But the story didn’t end there. The cobra breeders found themselves with a surplus of worthless cobras, and they released them back into the wild, causing Delhi’s cobra situation to be worse than before the cobra campaign started. While this story could not be verified, it mirrors a real event called the Hanoi Rat Massacre in the 1900s.
When the French colonized Vietnam back then, they introduced toilets to the city of Hanoi, along with miles of underground sewage lines. These sewage lines soon became a breeding paradise for the rats there, causing a rat problem. The French officials offered a bounty of one cent for each rat tail presented to them, but people figured that if you just cut the tails and leave the rats, those will soon make more rats with tails to cut off. There were accounts of people smuggling rats into Hanoi, and farms that exclusively bred rats were found on the outskirts of the city.
So naturally, the bounty was stopped and the French guy responsible for it left the now-overrun-by-rats Hanoi, which was later attacked by the bubonic plague. It hadn’t happened yet in Malaysia as far as we can tell, but the rat problem does not seem any closer to being solved, either. Is there a way to solve this problem once and for all? Well, there is, and we’ll give you three guesses on what that is…
Animal problems usually circle back to people
Perhaps unsurprisingly, several people have already voiced their thoughts on the rat problem in Malaysia, and almost all of them agree on more or less one thing: besides extermination efforts, keeping infested areas clean is also a big part of the solution.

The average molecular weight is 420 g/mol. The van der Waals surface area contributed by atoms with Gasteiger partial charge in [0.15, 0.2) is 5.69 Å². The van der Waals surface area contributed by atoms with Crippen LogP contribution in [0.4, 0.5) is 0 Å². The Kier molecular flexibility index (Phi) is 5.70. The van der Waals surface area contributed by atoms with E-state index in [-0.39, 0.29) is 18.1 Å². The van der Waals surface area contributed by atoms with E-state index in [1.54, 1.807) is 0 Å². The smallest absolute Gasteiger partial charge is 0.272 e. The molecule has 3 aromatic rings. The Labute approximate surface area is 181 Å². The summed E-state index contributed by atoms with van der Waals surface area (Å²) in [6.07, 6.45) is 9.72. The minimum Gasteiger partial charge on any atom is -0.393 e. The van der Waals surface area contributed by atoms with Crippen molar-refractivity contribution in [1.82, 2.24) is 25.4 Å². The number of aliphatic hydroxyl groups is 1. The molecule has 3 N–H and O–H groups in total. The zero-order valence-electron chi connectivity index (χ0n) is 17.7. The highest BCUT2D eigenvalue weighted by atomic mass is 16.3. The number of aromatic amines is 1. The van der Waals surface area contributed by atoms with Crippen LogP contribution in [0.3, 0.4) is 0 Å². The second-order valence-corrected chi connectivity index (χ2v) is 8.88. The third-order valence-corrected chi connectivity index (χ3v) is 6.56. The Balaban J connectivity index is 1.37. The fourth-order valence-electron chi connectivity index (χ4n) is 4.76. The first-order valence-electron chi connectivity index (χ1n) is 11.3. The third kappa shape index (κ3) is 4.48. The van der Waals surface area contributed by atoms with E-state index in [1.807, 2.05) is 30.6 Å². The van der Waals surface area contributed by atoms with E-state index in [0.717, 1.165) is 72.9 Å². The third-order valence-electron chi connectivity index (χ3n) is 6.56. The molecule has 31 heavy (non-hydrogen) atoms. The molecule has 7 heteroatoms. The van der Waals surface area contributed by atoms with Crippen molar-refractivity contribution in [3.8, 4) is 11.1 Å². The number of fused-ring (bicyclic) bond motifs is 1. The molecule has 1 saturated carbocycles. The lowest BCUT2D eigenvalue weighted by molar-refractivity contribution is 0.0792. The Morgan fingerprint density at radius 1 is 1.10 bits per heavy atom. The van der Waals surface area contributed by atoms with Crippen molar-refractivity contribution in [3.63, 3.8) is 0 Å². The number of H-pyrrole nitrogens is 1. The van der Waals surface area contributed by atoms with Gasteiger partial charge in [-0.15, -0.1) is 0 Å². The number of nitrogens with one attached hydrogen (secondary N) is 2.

“Massive rat hunts and gassing are undertaken by some local authorities in Malaysia, but this is not solving the problem. Rats will thrive wherever food is available – especially discarded food… To keep the rat population in check we must ensure cleanliness and not dump food waste indiscriminately.” – Mohamed Idris, president of the Consumer Association of Penang, to the Gulf Times.
But rats aren’t the only animals said to plague cities. Crows (Corvus splendens) have been said to overpopulate certain towns to the point that the authorities had to conduct crow-shooting campaigns to keep them in check. Besides potentially spreading disease, people get annoyed by the sound of them cawing as well as their droppings on cars. Why are there so many crows? Well, like rats, they’re scavengers, so they thrive on food waste and trash we throw around.
Stray dogs and cats were also seen as a problem by some people, but it’s a complex issue that we won’t go into. However, a lot of them became strays in the first place due to being abandoned, and if they weren’t spayed, with sufficient food (either from kind strangers or the trash) they can multiply, making the problem worse.
So while the authorities can catch or cull these animals, it’s a temporary measure at best unless the real causes behind them are addressed. Still, on the bright side there will probably always be rats in KL, so…